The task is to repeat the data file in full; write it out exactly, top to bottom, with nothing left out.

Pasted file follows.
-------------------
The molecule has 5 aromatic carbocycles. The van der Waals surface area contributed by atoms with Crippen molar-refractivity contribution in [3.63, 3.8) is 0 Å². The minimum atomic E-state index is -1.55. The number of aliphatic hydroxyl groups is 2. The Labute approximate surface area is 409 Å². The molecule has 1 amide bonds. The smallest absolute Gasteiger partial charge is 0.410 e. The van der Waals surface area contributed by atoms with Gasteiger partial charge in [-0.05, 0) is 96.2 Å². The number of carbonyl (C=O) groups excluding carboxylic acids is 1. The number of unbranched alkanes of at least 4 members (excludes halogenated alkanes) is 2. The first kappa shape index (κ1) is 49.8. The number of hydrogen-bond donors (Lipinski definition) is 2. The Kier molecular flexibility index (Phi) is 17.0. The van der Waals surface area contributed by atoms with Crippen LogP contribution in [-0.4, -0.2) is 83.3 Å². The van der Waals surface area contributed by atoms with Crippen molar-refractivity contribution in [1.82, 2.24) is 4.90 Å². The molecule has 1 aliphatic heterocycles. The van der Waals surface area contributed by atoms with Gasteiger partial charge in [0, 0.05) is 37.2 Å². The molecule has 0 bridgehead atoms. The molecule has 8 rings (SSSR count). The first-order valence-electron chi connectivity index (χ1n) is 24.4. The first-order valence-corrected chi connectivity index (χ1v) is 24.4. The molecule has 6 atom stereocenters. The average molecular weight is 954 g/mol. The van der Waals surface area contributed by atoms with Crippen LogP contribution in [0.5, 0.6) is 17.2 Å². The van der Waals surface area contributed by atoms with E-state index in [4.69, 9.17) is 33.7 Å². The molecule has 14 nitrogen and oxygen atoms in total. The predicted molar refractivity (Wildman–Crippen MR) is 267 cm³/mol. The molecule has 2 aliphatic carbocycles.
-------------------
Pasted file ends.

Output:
The molecule has 5 aromatic carbocycles. The van der Waals surface area contributed by atoms with Crippen molar-refractivity contribution in [3.63, 3.8) is 0 Å². The minimum atomic E-state index is -1.55. The number of aliphatic hydroxyl groups is 2. The Labute approximate surface area is 409 Å². The molecule has 1 amide bonds. The smallest absolute Gasteiger partial charge is 0.410 e. The van der Waals surface area contributed by atoms with Gasteiger partial charge in [-0.05, 0) is 96.2 Å². The number of carbonyl (C=O) groups excluding carboxylic acids is 1. The number of unbranched alkanes of at least 4 members (excludes halogenated alkanes) is 2. The first kappa shape index (κ1) is 49.8. The number of hydrogen-bond donors (Lipinski definition) is 2. The Kier molecular flexibility index (Phi) is 17.0. The van der Waals surface area contributed by atoms with Crippen LogP contribution in [-0.4, -0.2) is 83.3 Å². The van der Waals surface area contributed by atoms with Crippen molar-refractivity contribution in [1.82, 2.24) is 4.90 Å². The molecule has 1 aliphatic heterocycles. The van der Waals surface area contributed by atoms with Gasteiger partial charge in [0, 0.05) is 37.2 Å². The molecule has 0 bridgehead atoms. The molecule has 8 rings (SSSR count). The first-order valence-electron chi connectivity index (χ1n) is 24.4. The first-order valence-corrected chi connectivity index (χ1v) is 24.4. The molecule has 6 atom stereocenters. The average molecular weight is 954 g/mol. The van der Waals surface area contributed by atoms with Crippen LogP contribution in [0.5, 0.6) is 17.2 Å². The van der Waals surface area contributed by atoms with E-state index in [4.69, 9.17) is 33.7 Å². The molecule has 14 nitrogen and oxygen atoms in total. The predicted molar refractivity (Wildman–Crippen MR) is 267 cm³/mol. The molecule has 2 aliphatic carbocycles.